What does a high school diploma mean today?

rsouthmayd@heraldonline.comMay 31, 2014 

By the time the sun sets on Saturday, York, Chester and Lancaster counties will have around 4,000 new high school graduates. They’ll be joining the workforce, going into the military, or heading to colleges and universities near and far.

All these local graduates, and millions of others across the country, have one thing in common: They will be in possession of a high school diploma.

But in an ever-changing world of technological innovations, an unstable job market and a still-recovering economy, what exactly does that mean, especially for students who aren’t going on to study at the college or university level? What benefits does a high school diploma really provide?

In the world

From the first day freshmen step into the building at South Pointe High School, Principal Al Leonard tries to instill in them the value of achieving that diploma.

“The way we present it is, it really opens so many doors,” he said.

From higher education to the military to job prospects, a diploma changes the number of opportunities available more than students can imagine, Leonard said. That makes students see the concrete value of achieving in high school.

“When you have that particular standard met, it says something about you as a person,” he said.

Students often are intrigued by the increased value of a degree – not just personally, but monetarily, he said.

The Census Bureau reports that high school graduates will earn 29 percent more in their lifetimes than people who don’t get a diploma.

In the military

For someone who wants to go into any branch of the U.S. armed forces, a high school diploma is essential, said retired Maj. Brian Batson, one of two teachers in the Junior ROTC program at Clover High School.

“In the ‘olden days,’ you didn’t even have to have a high school diploma,” he said. “There was a period where many folks got into the military without one.”

Now, few enlisted service members lack a diploma. In the Air Force, for instance, fewer than 1 percent of people who try to get in are admitted without a diploma, he said.

The military has to be more selective and set more rigorous standards, especially in times of a soft economy, Batson said. People often make a career out of the military, which makes it more difficult to get in. Recruiters don’t have to take people without a diploma, because so many people have one.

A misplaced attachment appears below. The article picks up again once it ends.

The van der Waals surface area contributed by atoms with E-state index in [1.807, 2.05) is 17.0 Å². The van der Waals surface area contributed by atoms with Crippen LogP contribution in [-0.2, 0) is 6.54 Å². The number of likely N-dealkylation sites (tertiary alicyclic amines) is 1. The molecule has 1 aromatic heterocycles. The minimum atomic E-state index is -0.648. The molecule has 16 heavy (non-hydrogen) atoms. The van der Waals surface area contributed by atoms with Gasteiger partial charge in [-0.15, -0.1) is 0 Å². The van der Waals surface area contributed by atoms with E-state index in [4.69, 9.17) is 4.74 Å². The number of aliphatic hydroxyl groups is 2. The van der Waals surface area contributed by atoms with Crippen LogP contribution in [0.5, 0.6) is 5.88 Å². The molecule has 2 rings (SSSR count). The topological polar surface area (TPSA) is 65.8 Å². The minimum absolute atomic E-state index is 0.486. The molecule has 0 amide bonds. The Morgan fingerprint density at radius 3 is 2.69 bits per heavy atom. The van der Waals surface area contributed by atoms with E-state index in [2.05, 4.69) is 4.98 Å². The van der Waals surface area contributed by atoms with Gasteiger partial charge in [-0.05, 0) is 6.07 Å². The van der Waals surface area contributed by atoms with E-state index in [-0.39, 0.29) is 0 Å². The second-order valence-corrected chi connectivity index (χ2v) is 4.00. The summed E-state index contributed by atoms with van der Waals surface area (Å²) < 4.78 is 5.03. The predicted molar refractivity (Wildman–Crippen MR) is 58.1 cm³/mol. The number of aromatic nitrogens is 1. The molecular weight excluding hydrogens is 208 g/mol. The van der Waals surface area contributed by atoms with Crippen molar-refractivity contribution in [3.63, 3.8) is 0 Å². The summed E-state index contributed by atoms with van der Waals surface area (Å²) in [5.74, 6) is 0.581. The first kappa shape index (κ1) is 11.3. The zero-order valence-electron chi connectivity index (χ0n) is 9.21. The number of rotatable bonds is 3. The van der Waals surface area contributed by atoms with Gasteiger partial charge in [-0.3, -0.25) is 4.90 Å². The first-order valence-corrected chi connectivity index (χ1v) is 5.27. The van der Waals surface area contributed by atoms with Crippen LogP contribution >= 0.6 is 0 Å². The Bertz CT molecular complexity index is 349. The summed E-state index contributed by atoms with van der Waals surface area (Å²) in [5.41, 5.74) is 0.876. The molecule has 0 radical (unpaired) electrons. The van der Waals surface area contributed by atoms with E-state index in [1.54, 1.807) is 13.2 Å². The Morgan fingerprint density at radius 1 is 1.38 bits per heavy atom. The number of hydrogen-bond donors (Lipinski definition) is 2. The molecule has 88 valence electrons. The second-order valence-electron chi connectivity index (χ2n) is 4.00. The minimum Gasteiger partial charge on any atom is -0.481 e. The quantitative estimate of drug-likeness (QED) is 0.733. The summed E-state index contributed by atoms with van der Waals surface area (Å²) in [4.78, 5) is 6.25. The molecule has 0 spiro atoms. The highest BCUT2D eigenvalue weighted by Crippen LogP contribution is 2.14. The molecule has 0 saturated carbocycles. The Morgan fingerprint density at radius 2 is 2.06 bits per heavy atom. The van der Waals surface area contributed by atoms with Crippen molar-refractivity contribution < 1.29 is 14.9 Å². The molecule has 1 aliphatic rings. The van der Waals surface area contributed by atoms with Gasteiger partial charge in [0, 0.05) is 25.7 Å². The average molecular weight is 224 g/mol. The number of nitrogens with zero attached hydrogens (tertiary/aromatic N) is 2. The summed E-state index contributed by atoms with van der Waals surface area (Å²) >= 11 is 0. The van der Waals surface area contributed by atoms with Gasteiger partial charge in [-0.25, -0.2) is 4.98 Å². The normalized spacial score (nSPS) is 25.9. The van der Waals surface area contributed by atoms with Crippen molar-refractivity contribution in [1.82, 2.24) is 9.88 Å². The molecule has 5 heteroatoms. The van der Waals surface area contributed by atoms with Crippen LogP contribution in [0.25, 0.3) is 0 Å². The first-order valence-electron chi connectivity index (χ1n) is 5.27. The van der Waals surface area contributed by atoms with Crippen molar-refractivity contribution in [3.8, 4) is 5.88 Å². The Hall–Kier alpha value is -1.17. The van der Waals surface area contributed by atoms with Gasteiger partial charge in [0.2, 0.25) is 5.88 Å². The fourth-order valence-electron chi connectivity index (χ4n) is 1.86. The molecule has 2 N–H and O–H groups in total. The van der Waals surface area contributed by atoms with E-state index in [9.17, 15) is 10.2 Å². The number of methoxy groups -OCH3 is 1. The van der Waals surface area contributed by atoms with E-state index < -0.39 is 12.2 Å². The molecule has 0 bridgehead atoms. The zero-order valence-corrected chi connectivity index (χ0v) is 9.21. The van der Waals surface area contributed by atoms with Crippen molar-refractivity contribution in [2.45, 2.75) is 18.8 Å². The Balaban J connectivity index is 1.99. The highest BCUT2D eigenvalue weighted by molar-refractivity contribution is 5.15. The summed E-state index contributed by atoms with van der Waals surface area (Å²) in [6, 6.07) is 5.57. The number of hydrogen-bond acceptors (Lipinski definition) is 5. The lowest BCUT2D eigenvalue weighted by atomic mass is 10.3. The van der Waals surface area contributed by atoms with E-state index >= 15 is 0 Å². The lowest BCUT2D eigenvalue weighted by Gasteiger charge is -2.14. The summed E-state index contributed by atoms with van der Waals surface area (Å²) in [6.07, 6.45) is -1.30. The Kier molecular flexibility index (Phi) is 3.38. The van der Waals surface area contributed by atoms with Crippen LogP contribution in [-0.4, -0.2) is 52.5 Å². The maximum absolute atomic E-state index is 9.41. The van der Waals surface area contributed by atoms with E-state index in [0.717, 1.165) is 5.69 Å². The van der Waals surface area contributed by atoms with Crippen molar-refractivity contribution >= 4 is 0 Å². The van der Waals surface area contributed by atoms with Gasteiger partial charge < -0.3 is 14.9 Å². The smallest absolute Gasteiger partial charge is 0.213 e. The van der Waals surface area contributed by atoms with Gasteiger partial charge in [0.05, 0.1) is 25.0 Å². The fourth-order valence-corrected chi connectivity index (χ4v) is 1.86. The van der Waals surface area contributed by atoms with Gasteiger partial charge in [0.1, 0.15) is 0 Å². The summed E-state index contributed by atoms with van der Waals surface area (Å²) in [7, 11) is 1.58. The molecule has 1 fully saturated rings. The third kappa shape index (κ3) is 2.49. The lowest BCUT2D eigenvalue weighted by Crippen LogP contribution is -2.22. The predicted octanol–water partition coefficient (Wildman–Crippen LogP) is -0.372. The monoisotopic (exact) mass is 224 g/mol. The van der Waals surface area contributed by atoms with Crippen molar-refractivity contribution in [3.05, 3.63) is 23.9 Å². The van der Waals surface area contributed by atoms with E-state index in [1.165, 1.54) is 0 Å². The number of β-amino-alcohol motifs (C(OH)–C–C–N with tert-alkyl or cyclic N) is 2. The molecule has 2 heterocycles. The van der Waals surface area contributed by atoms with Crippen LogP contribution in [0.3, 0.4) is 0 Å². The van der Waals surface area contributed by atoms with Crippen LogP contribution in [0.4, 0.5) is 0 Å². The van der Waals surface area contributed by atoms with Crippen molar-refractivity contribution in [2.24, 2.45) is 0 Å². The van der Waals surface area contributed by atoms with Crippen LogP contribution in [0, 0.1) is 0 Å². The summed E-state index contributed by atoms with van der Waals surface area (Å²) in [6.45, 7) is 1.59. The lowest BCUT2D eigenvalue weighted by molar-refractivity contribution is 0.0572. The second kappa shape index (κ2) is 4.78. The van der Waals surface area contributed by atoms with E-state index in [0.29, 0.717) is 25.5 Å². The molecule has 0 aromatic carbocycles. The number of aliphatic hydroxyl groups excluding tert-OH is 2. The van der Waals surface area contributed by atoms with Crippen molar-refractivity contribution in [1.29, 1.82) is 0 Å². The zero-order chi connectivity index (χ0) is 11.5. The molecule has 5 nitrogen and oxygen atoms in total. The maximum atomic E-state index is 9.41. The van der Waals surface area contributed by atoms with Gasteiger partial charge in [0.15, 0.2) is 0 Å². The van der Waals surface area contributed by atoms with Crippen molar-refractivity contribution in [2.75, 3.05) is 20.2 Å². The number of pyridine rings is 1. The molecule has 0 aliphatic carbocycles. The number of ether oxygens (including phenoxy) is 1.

But a diploma alone will only work for enlisted service members. Officers must have a bachelor’s degree.

In the workforce

“The one thing that we’re finding with employers – and we have a lot of people hiring right now – is that our pool of qualified folks is getting smaller,” said Sharon Blackburn, the project director for the S.C. Works Catawba Workforce System, which helps match employers with job-seekers.

Companies often are willing to hire someone they can train, is hardworking, has a good work ethic – and has a high school diploma.

But, that piece of paper isn’t a golden ticket to any job in the community. High school graduates must have some skills, she said, and those who took classes at career centers or technical schools will have a leg up on others.

In more than three decades of teaching technical-vocational classes, many at the Applied Technology Center in Rock Hill, cosmetology teacher Marsha Williamson has seen students driven to complete their high school studies because of the enthusiasm they have for their technical courses.

“We give them a chance to explore,” she said. “They get to try out careers and get their hands dirty.”

High school coursework alone doesn’t always prepare students to enter the workforce right away, Blackburn said. Many recent graduates are low on “soft skills,” such as interviewing, resume writing, or simply expressing themselves in person or on a written application.

“If you don’t have the skills to sell what you have, it would be harder” to find work, she said.

Her advice to new diploma-holders who want to go to work is to not rule out any possibility. They should be willing to pursue additional education, such as an advanced manufacturing course at York Technical College, which is free if a student meets certain criteria. Apprenticeships also might be a possibility.

Above all, there’s one element that stands out that’s not a given to a recent graduate holding a new diploma – hard work.

In this area, particularly, Blackburn said, high school graduates are in great shape.

“For people who don’t choose to go to college and have a high school diploma and are hardworking,” she said, “they have more opportunities than I’ve seen in 10 years.”

Rachel Southmayd •  803-329-4072

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